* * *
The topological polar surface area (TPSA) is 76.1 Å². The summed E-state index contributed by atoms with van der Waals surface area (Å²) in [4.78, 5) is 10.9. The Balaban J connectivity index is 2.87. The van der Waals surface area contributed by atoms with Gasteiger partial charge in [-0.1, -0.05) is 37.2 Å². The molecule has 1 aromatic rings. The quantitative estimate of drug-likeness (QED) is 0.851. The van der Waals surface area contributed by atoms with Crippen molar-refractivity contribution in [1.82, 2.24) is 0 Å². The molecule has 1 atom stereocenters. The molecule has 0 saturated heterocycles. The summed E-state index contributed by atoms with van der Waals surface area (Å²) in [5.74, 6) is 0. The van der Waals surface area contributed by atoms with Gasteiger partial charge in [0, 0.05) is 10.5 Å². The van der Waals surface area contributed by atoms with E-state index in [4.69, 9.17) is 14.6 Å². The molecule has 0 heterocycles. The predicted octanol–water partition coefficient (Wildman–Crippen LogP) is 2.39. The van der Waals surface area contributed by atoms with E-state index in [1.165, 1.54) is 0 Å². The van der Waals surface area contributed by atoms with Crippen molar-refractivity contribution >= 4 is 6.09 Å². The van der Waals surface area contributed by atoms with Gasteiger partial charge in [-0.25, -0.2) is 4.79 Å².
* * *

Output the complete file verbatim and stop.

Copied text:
The topological polar surface area (TPSA) is 76.1 Å². The summed E-state index contributed by atoms with van der Waals surface area (Å²) in [4.78, 5) is 10.9. The Balaban J connectivity index is 2.87. The van der Waals surface area contributed by atoms with Gasteiger partial charge in [-0.1, -0.05) is 37.2 Å². The molecule has 1 aromatic rings. The quantitative estimate of drug-likeness (QED) is 0.851. The van der Waals surface area contributed by atoms with Crippen molar-refractivity contribution in [1.82, 2.24) is 0 Å². The molecule has 1 atom stereocenters. The molecule has 0 saturated heterocycles. The summed E-state index contributed by atoms with van der Waals surface area (Å²) in [5.74, 6) is 0. The van der Waals surface area contributed by atoms with Gasteiger partial charge in [0, 0.05) is 10.5 Å². The van der Waals surface area contributed by atoms with E-state index in [4.69, 9.17) is 14.6 Å². The molecule has 0 heterocycles. The predicted octanol–water partition coefficient (Wildman–Crippen LogP) is 2.39. The van der Waals surface area contributed by atoms with E-state index in [1.165, 1.54) is 0 Å². The van der Waals surface area contributed by atoms with Crippen molar-refractivity contribution >= 4 is 6.09 Å². The van der Waals surface area contributed by atoms with Gasteiger partial charge in [-0.25, -0.2) is 4.79 Å².